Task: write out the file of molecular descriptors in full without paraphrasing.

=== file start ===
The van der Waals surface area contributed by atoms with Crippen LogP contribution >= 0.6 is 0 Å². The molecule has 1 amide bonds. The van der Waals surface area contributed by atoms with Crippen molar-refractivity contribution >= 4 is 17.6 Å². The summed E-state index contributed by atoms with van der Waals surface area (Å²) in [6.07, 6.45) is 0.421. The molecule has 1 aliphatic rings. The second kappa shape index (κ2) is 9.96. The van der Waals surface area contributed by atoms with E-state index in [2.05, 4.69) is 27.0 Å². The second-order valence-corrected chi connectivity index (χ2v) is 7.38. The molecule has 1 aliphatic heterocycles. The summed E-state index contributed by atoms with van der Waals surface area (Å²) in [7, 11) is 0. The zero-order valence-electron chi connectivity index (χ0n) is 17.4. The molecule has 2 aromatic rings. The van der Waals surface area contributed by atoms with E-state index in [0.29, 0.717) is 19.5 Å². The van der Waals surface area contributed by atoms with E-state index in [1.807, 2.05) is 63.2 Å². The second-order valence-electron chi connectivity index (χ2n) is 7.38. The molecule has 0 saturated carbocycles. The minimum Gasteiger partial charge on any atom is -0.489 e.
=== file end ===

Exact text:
The van der Waals surface area contributed by atoms with Crippen LogP contribution >= 0.6 is 0 Å². The molecule has 1 amide bonds. The van der Waals surface area contributed by atoms with Crippen molar-refractivity contribution >= 4 is 17.6 Å². The summed E-state index contributed by atoms with van der Waals surface area (Å²) in [6.07, 6.45) is 0.421. The molecule has 1 aliphatic rings. The second kappa shape index (κ2) is 9.96. The van der Waals surface area contributed by atoms with E-state index in [2.05, 4.69) is 27.0 Å². The second-order valence-corrected chi connectivity index (χ2v) is 7.38. The molecule has 1 aliphatic heterocycles. The summed E-state index contributed by atoms with van der Waals surface area (Å²) in [7, 11) is 0. The zero-order valence-electron chi connectivity index (χ0n) is 17.4. The molecule has 2 aromatic rings. The van der Waals surface area contributed by atoms with E-state index in [0.29, 0.717) is 19.5 Å². The van der Waals surface area contributed by atoms with E-state index in [1.807, 2.05) is 63.2 Å². The second-order valence-electron chi connectivity index (χ2n) is 7.38. The molecule has 0 saturated carbocycles. The minimum Gasteiger partial charge on any atom is -0.489 e.